The identification of cause in 53% of our patients is an improvement compared to a retrospective study from the same hospital . Increased focus on encephalitis, better diagnostic tools and/or more appropriate sampling on admission may be explanations for this. However, other studies have reported higher proportion of patients with known etiology (63–70%) [5, 6] .
The major strength of the present study is the clinically relevant and well-characterized control group based on our wide inclusion criteria in a daily life clinical setting, all considered to have some degree of encephalopathy. Recognition of the encephalitic patient, no matter cause, is mandatory for optimal evaluation as many patients with both infectious as well as immune mediated encephalitis benefit from early treatment. Therefore, we consider the heterogeneity in the causes of encephalitis observed in this study to be an advantage.
Clinical studies of rare conditions require large study populations, and the statistical power of the present study is relatively low due to the low number of cases with encephalitis, this implies that the validity of our findings may be limited. Furthermore, the confidence intervals are wide for some parameters. The case definition used in this study was based on a consortium definition which, due to clinical overlap, was formulated to capture both encephalopathy of presumed infectious etiology and encephalitis . Patients having other conditions that could explain the state of encephalopathy, patients with encephalopathy <24 hours and patients in whom less than two minor criteria were fulfilled were strictly categorized “encephalopathy of other cause” (group B), including those with bacterial and aseptic meningitis . Thus, some patients with encephalitis may have been misclassified.
We found that the combination of nausea and fever together with a low level of ESR increased the probability of having encephalitis in an encephalopathic population. Normal inflammatory blood parameters and lack of fever cannot be used to defer or abandon LP. A wide diversity of etiological agents was found, and earlier studies showing herpes simplex as the most common cause of encephalitis was not confirmed in our material. We demonstrated a wide variety in differential diagnoses of encephalitis, many of which warrant immediate treatment. Larger clinical studies are needed to validate screening tools for encephalitis, and possible biomarkers need to be explored.
Acute bacterial meningitis
Area under the curve
Central nervous system
Erythrocyte sedimentation rate
Glasgow coma scale
Herpes simplex 1 virus
Intensive care unit
Magnetic resonance imaging
Polymerase chain reaction
Receiver operating characteristics
Varicella zoster virus
White blood cell count
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The Department of Infectious Diseases at Ullevaal Hospital represented by head of department professor Dag Kvale (MD, PhD) and associate professor Anne Ma Dyrhol Riise (Head of R&D, MD, PhD) provided salary and office facilities to EQP during the study period. The authors are especially grateful to nurses and physicians at the Emergency Room, the Medical Intensive Care Unit, the Department of Internal Medicine and the Department of Neurology at Oslo University Hospital, Ullevaal for their enthusiastic and friendly help in including patients during the study period. We would also like to thank laboratory staff at the Department of Microbiology for excellent service. Finally, we thank the patients and next of kin who gave consent to participate in this study.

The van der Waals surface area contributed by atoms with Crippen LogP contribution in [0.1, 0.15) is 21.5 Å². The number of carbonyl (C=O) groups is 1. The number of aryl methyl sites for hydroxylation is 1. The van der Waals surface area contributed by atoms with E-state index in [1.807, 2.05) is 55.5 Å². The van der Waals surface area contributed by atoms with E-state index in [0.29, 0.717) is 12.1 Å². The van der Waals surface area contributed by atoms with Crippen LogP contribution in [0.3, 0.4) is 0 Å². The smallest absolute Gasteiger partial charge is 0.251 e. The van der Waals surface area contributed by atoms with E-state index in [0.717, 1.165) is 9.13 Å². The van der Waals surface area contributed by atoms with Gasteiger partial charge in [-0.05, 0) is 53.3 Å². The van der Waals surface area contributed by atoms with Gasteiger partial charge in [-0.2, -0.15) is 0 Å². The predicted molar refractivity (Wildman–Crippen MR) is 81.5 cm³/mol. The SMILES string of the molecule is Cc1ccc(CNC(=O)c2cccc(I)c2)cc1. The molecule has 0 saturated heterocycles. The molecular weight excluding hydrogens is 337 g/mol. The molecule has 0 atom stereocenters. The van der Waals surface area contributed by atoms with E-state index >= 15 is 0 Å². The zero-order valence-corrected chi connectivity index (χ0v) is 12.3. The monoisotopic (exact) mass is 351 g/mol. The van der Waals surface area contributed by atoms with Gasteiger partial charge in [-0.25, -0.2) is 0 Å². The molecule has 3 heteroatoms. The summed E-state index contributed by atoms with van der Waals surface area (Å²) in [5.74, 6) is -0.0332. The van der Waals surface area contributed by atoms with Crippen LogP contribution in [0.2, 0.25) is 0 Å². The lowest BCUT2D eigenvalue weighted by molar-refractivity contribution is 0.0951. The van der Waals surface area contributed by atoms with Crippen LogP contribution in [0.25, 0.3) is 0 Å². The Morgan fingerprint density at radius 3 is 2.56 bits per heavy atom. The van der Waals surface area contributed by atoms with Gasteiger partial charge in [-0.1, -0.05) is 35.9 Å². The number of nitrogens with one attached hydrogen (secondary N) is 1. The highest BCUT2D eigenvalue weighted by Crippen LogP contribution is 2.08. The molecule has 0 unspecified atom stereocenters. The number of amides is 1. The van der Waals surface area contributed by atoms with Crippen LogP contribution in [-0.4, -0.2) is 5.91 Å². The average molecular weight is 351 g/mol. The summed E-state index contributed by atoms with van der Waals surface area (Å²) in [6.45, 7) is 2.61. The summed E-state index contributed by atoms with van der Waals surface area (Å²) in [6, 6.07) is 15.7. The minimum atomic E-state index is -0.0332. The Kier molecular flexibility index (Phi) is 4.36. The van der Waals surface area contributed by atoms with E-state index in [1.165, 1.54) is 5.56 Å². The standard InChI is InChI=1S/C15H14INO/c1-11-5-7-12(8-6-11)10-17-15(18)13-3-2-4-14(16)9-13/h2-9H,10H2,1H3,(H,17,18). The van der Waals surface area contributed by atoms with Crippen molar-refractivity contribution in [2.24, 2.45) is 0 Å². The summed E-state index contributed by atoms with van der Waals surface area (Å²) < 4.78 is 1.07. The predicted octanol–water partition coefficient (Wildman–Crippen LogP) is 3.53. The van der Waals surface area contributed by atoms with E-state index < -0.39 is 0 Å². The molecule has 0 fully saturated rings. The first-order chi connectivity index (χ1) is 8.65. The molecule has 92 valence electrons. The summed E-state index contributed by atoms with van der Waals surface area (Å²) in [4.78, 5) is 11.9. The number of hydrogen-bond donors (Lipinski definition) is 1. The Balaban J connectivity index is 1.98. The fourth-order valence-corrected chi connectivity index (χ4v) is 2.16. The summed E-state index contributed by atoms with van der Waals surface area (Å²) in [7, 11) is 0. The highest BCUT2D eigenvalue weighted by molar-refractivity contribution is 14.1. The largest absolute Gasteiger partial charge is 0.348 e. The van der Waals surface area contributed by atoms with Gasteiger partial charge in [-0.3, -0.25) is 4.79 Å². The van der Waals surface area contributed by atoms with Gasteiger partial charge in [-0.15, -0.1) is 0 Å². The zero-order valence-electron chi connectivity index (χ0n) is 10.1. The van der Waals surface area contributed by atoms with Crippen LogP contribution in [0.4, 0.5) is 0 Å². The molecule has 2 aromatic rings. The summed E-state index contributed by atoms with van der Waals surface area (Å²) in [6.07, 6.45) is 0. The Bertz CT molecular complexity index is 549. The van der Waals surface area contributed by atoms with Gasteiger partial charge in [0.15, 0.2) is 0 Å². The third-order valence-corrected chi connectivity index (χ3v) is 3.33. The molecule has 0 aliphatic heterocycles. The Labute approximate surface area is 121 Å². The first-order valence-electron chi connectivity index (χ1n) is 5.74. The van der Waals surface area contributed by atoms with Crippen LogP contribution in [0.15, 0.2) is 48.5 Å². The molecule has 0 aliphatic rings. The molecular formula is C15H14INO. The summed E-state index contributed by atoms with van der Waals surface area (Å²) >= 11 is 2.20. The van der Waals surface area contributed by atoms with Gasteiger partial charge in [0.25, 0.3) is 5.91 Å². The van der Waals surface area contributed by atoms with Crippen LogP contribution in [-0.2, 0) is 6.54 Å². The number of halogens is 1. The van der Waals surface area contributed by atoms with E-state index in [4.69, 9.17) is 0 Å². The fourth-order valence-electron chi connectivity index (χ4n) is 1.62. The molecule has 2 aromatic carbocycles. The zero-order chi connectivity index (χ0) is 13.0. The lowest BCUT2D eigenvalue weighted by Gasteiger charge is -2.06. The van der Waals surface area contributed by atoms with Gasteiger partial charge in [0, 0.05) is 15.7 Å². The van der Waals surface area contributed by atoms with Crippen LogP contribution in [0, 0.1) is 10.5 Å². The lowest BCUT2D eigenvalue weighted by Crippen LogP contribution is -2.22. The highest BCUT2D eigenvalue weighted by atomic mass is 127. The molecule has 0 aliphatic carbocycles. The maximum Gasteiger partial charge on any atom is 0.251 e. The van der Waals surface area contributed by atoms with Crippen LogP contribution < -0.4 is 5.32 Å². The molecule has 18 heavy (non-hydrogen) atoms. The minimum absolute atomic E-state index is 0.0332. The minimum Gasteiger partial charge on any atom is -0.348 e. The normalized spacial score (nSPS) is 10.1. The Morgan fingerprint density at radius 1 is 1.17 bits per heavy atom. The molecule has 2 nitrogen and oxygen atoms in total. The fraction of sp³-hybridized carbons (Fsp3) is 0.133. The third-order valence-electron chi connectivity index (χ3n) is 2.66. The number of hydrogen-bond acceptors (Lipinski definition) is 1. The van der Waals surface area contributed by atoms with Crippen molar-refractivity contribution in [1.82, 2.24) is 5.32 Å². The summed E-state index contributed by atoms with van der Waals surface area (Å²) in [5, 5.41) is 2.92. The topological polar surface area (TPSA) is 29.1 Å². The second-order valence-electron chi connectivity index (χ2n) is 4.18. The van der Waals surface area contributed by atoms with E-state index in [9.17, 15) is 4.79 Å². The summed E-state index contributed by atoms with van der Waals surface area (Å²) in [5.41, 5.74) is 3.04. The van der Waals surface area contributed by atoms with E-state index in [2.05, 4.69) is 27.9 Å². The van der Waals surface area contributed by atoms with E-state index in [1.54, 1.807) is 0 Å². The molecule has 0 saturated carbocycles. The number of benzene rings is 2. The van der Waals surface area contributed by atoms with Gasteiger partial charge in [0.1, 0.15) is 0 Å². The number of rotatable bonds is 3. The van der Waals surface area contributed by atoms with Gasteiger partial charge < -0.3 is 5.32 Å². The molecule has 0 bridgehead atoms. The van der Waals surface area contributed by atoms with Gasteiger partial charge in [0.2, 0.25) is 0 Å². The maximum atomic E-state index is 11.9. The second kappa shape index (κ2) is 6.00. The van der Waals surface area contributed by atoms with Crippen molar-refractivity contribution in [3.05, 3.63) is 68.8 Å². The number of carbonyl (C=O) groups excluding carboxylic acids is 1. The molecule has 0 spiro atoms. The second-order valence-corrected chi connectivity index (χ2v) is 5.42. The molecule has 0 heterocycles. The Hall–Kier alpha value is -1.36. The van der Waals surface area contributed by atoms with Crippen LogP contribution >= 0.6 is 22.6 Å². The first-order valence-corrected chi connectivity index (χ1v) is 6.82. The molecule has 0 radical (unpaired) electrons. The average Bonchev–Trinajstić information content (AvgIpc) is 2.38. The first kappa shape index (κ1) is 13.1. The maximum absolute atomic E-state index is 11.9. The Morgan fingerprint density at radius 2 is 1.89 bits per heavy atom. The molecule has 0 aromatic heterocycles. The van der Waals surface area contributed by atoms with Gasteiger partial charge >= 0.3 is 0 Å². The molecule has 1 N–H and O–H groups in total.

Availability of data and materials
The dataset used during the current study is stored in a research server at Oslo University Hospital. An anonymized version can be made available from the corresponding author on reasonable request.
Ethics approval and consent to participate
The Regional Committees for Medical and Health Research Ethics (REC South East, reference number 2011/2578) and the ethical council of the hospital reviewed and approved the study protocol. Written informed consent was obtained from all individual patients or their next of kin included in the study.
Consent for publication
The authors declare that they have no competing interests.
Springer Nature remains neutral with regard to jurisdictional claims in published maps and institutional affiliations.
Diagnostic evaluation of patients with suspected encephalitis (PDF 184 kb)
ROC curves of relevant parameters showing AUC for predicting encephalitis in an encephalopathic population; Legend (in figure): AUC of probability of encephalitis for individual symptoms and findings, data from univariate logistic regression analyses. Figure 2a: personality change: 0.62 (95% CI, 0.47–0.76), focal findings: 0.63 (95% CI, 0.49–0.78), fever: 0.63 (95% CI, 0.50–0.76), travel: 0.64 (95% CI, 0.49–0.79), nausea: 0.69 (95% CI, 0.56–0.82). Figure 2b: ESR <17 mm/hr: 0.66 (95% CI, 0.52–0.79), blood leucocytes < 10 ×109/L: 0.63 (95% CI, 0.50–0.76), blood neutrophils < 7.3 ×109/L: 0.64 (95% CI, 0.51–0.78). Figure 2c: CSF WBC 5-100 ×106/L: 0,70 (95% CI, 0,57-0,84), CSF protein > 0,45 g/L: 0,71 (95% CI, 0.59–0.83). (PDF 121 kb)